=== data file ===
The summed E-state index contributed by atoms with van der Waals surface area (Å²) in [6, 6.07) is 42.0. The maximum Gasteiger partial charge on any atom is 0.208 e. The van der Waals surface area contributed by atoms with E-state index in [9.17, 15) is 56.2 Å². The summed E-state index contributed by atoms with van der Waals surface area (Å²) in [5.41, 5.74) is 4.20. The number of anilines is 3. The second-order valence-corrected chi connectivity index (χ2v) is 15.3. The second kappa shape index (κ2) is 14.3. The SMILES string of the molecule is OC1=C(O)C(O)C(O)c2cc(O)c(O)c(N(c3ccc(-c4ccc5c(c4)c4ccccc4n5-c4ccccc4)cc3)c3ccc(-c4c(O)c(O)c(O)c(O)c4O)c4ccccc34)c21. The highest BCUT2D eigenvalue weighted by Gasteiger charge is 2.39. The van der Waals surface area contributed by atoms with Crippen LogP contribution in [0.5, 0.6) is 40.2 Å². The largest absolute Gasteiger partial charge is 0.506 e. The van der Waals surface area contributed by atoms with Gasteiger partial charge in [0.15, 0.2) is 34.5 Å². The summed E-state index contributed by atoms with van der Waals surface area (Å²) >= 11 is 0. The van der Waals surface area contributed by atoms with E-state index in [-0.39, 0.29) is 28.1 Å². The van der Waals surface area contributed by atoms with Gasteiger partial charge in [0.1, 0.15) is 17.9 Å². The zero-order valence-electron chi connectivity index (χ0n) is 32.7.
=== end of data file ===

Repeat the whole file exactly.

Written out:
The summed E-state index contributed by atoms with van der Waals surface area (Å²) in [6, 6.07) is 42.0. The maximum Gasteiger partial charge on any atom is 0.208 e. The van der Waals surface area contributed by atoms with E-state index in [9.17, 15) is 56.2 Å². The summed E-state index contributed by atoms with van der Waals surface area (Å²) in [5.41, 5.74) is 4.20. The number of anilines is 3. The second-order valence-corrected chi connectivity index (χ2v) is 15.3. The second kappa shape index (κ2) is 14.3. The SMILES string of the molecule is OC1=C(O)C(O)C(O)c2cc(O)c(O)c(N(c3ccc(-c4ccc5c(c4)c4ccccc4n5-c4ccccc4)cc3)c3ccc(-c4c(O)c(O)c(O)c(O)c4O)c4ccccc34)c21. The highest BCUT2D eigenvalue weighted by Gasteiger charge is 2.39. The van der Waals surface area contributed by atoms with Crippen LogP contribution in [0.5, 0.6) is 40.2 Å². The largest absolute Gasteiger partial charge is 0.506 e. The van der Waals surface area contributed by atoms with Gasteiger partial charge in [0.15, 0.2) is 34.5 Å². The summed E-state index contributed by atoms with van der Waals surface area (Å²) >= 11 is 0. The van der Waals surface area contributed by atoms with E-state index in [-0.39, 0.29) is 28.1 Å². The van der Waals surface area contributed by atoms with Gasteiger partial charge in [0.1, 0.15) is 17.9 Å². The zero-order valence-electron chi connectivity index (χ0n) is 32.7.